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Our Survey Finds Populism Is Four Times as Prevalent Among Trump’s Supporters as Biden’s

Both sides criticize national elites, but Trump supporters blame them for ‘intentionally’ letting undocumented immigrants enter

Donald Trump’s unlikely rise to the office of the presidency in 2016 was widely seen as a populist phenomenon. Now, almost eight years later, Trump has won the Iowa Republican caucuses in a landslide. The real possibility of his return to the White House while facing an array of criminal indictments makes it important to understand the nature and extent of the populist sentiments helping propel him again to power.

With this in mind, the Institute for the Study of Modern Authoritarianism, the nonprofit parent organization of The UnPopulist, fielded a survey to measure populist attitudes among Americans. The poll of 1,000 respondents was administered nationwide from Nov. 17 to 27, 2023, as a supplement to the weekly America’s Political Pulse survey produced by the Dartmouth-based Polarization Research Lab.

In this initial, exploratory survey, we incorporated insights from the academic literature on populism to construct a strict model under which respondents needed to hold all three of the populist attitudes we tested to qualify as populists. We found that while only a minority of Americans displayed all of these attitudes, a majority—almost four times as many—were Trump supporters, as opposed to Joe Biden supporters, with full-blown populists comprising about 10.3% of Trump’s support and about 2.5% of Biden’s. Both sets of populists had unusually high levels of affective political polarization.

Among our other salient findings were:

  • Majorities of not just Trump supporters but also Biden supporters were skeptical of federal government elites, both elected officials and the unelected officials in the bureaucracy. This feeling extended to respondents beyond those we classified as populists.

  • Pluralities of both Trump supporters and Biden supporters agreed with allowing their preferred candidate, faced with partisan divisiveness in government, to bypass checks on presidential power and to decide when to “ignore the law and when to follow the law to achieve justice.”

  • Trump supporters saw themselves as primarily loyal not to Trump personally, but rather to his policy agenda.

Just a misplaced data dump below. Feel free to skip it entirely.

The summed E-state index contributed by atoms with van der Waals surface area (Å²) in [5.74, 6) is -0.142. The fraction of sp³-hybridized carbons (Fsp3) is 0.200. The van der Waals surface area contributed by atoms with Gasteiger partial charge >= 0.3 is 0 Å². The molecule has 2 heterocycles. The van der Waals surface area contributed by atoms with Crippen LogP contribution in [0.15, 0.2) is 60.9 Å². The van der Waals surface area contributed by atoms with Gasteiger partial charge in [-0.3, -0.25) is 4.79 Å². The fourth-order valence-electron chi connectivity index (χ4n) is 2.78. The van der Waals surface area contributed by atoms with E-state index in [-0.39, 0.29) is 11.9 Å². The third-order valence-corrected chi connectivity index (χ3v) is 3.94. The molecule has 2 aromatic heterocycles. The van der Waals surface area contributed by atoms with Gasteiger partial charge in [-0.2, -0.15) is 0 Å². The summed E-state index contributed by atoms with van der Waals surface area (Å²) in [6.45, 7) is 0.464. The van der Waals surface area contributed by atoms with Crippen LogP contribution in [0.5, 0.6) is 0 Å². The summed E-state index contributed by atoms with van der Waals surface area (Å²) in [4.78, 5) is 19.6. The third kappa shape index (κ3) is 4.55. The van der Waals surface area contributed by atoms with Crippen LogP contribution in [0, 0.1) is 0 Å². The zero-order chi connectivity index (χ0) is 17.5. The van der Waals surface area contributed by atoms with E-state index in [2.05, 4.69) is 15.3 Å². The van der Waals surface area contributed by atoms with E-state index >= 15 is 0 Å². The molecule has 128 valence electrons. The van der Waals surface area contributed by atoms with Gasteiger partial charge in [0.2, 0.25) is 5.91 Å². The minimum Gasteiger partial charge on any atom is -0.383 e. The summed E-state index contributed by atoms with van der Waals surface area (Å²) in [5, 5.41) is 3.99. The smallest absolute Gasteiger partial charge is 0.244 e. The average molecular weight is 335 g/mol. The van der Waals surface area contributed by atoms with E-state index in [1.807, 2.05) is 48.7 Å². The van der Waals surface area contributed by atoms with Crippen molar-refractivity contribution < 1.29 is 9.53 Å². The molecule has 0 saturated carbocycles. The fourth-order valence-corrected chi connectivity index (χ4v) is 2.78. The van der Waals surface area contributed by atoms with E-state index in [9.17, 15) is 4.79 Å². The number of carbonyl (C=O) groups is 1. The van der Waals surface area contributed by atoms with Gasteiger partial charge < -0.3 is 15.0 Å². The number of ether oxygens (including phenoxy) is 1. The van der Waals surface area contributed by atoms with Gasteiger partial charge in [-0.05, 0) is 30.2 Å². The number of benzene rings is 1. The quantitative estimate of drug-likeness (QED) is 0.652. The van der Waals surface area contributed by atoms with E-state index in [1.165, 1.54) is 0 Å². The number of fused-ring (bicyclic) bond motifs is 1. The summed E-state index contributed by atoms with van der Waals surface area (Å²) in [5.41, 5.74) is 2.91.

• Trump supporters, compared with Biden supporters, were much more likely to personally identify with Trump’s goals and feel that he strongly identified with them—views consistent with a populist dynamic.

  • Majorities of Trump populists said they were Protestant or Catholic, described themselves as born again, regarded religion as very important in their lives, and held conservative views on several hot-button cultural issues surveyed, such as transgender athletes.

  • Trump populists also exhibited much lower levels of general trust in others than Biden supporters, other Trump supporters and Americans as the whole.

More encouragingly, we found that despite all the political strife over Muslim travel bans, sanctuary cities, red-state busing of immigrants, and surges of immigrants at the southern border, most Americans did not express anti-immigrant attitudes, including Trump supporters, though they were two to three times as likely as Biden supporters to do so. A large majority of Trump supporters expressed concern over the failure of political leaders to control undocumented immigration, which they saw as intentional. This cynicism may be based, for some respondents, on the frustration over the long-term persistence of the issue and may reflect the influence of the “Great Replacement Theory,” which has gained traction on media outlets like Fox News and Newsmax in recent years. In contrast, only a small minority of Biden supporters expressed a belief that the failure to control undocumented immigration was intentional.


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